Making your reservation online is an easy process. From any campground’s page you simply press the “Book A Reservation” button. This takes you to a page where you enter the dates, number of people, pets and some information about your RV.
After entering this information, you are taken to a page that displays the availability for the desired dates. This list will usually include
- Handicapped Site
- And any cabins or cottages at that campground
At this step you will press the “Select Site” button under “Site” and you are taken to the payment page. Payments are only required for cottages and cabins, for an RV site no payment information is needed. The last step is the confirmation page.
To summarize the reservation process is quick and easy, I wish more campgrounds had a reservation system that worked this well.
One major item to note is that you will never select an actual campsite when making a reservation with Thousand Trails.
All Thousand Trails Campgrounds work on a first-come-first-serve system and sites are selected when you check in.
What did I think of my Thousand Trails experience?
Because the camping zone I selected did not include my home state I only used my membership for 1 trip. My trip involved stays at 2 Thousand Trails campgrounds. Timothy Lake South in East Stroudsburg, PA and Sea Pines in Cape May Courthouse, NJ.
Planning our trip
My wife and I had narrowed our destination down to Lake and Shore or Sea Pines. Both campgrounds are in New Jersey between Atlantic City and Cape May. Lake and Shore had a nicer pool with some water slides for the kids, but both campgrounds had a pool as well as a swimming / fishing lake.
We decided on Lake and Shore as our first choice and Sea Pines as a backup in case we could not get in at Lake and Shore.
Making the Reservations
Knowing that we were going to be staying in a campground near the ocean during peak season I wanted to make my reservation as early as possible. I set a reminder on my phone calendar to notify me exactly 60 days prior to the start of my trip. This way I could make my reservation as soon as my booking window opened.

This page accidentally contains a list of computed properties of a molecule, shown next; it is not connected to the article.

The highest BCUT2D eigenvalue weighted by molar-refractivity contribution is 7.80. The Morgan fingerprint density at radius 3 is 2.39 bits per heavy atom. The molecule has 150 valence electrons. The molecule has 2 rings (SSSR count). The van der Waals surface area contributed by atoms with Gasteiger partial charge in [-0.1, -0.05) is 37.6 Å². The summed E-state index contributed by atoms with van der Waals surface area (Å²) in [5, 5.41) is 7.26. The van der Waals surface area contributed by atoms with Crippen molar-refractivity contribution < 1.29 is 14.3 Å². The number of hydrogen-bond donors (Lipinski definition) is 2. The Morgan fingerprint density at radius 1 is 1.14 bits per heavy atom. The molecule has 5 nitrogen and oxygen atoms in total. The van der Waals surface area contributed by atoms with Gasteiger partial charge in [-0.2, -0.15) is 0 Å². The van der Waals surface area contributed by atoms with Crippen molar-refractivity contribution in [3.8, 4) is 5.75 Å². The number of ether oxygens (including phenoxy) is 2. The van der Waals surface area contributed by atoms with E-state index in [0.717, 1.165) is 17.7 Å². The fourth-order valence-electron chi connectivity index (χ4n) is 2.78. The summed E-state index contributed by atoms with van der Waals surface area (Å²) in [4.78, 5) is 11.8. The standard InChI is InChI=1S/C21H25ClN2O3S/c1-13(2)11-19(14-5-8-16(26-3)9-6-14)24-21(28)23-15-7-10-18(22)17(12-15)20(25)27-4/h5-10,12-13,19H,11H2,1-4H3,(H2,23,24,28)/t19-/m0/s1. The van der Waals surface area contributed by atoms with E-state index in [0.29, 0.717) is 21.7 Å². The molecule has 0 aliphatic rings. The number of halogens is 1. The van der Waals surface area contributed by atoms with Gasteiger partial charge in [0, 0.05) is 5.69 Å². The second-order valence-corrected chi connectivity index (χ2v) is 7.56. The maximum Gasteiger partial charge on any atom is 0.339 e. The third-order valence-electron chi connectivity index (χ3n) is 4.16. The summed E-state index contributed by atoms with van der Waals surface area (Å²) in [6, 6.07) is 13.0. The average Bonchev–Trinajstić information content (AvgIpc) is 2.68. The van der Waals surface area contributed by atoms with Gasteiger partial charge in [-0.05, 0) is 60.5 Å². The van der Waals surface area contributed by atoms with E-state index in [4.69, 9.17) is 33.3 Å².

The week before my booking window opened I had checked both Lake and Shore and Sea Pines on the Thousand Trails website and sites were available the week before I planned to go. On the day my booking window opened I logged in and went to the Lake and Shore page to make my reservation.
There were no sites available.
I thought I would double check by calling the reservation number and see if maybe the site just wasn’t working. I spoke to a representative who told me that Lake and Shore was indeed completely booked, but Sea Pines had availability. Knowing that Sea Pines was already my backup location and not wanting to lose out on it too I made the reservation over the phone and quickly received an email from Thousand Trails confirming my reservation.
After booking our site in New Jersey we spoke to another family with a Thousand Trails membership. We found out that it is best to arrive early to have more sites to choose from. We decided to leave Ohio Friday and stay overnight somewhere in Pennsylvania so we could get to the campground early Saturday afternoon. Looking at campgrounds along our route we decided that Timothy Lake South would be a nice stopping point.